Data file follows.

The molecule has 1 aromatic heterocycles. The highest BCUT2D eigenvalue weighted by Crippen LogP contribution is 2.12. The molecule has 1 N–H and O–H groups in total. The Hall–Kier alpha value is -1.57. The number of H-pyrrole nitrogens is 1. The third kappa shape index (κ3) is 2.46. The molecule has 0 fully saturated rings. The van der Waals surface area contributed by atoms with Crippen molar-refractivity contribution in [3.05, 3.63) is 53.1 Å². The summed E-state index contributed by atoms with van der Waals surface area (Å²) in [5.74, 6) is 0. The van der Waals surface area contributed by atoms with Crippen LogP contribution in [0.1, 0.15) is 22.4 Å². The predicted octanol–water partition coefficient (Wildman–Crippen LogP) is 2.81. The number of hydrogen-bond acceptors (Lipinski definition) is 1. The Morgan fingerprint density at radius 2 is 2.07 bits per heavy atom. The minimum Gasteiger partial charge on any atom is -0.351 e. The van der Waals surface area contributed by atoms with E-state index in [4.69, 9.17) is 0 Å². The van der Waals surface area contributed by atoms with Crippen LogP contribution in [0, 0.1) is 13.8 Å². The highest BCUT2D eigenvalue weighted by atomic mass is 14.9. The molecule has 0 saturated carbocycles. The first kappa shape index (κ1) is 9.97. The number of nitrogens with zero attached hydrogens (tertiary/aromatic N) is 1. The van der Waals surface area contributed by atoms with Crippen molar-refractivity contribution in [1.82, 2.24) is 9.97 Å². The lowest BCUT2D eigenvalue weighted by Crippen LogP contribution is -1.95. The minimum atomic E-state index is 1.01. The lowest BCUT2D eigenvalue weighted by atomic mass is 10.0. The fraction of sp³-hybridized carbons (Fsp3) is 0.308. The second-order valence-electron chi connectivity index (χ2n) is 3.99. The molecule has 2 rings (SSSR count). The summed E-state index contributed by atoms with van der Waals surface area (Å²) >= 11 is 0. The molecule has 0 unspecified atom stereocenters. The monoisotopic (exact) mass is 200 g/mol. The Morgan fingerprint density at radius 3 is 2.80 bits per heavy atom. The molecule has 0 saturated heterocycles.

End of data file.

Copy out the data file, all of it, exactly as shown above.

The molecule has 1 aromatic heterocycles. The highest BCUT2D eigenvalue weighted by Crippen LogP contribution is 2.12. The molecule has 1 N–H and O–H groups in total. The Hall–Kier alpha value is -1.57. The number of H-pyrrole nitrogens is 1. The third kappa shape index (κ3) is 2.46. The molecule has 0 fully saturated rings. The van der Waals surface area contributed by atoms with Crippen molar-refractivity contribution in [3.05, 3.63) is 53.1 Å². The summed E-state index contributed by atoms with van der Waals surface area (Å²) in [5.74, 6) is 0. The van der Waals surface area contributed by atoms with Crippen LogP contribution in [0.1, 0.15) is 22.4 Å². The predicted octanol–water partition coefficient (Wildman–Crippen LogP) is 2.81. The number of hydrogen-bond acceptors (Lipinski definition) is 1. The Morgan fingerprint density at radius 2 is 2.07 bits per heavy atom. The minimum Gasteiger partial charge on any atom is -0.351 e. The van der Waals surface area contributed by atoms with E-state index in [4.69, 9.17) is 0 Å². The van der Waals surface area contributed by atoms with Crippen LogP contribution in [0, 0.1) is 13.8 Å². The highest BCUT2D eigenvalue weighted by atomic mass is 14.9. The molecule has 0 saturated carbocycles. The first kappa shape index (κ1) is 9.97. The number of nitrogens with zero attached hydrogens (tertiary/aromatic N) is 1. The van der Waals surface area contributed by atoms with Crippen molar-refractivity contribution in [1.82, 2.24) is 9.97 Å². The lowest BCUT2D eigenvalue weighted by Crippen LogP contribution is -1.95. The minimum atomic E-state index is 1.01. The lowest BCUT2D eigenvalue weighted by atomic mass is 10.0. The fraction of sp³-hybridized carbons (Fsp3) is 0.308. The second-order valence-electron chi connectivity index (χ2n) is 3.99. The molecule has 2 rings (SSSR count). The summed E-state index contributed by atoms with van der Waals surface area (Å²) >= 11 is 0. The molecule has 0 unspecified atom stereocenters. The monoisotopic (exact) mass is 200 g/mol. The Morgan fingerprint density at radius 3 is 2.80 bits per heavy atom. The molecule has 0 saturated heterocycles.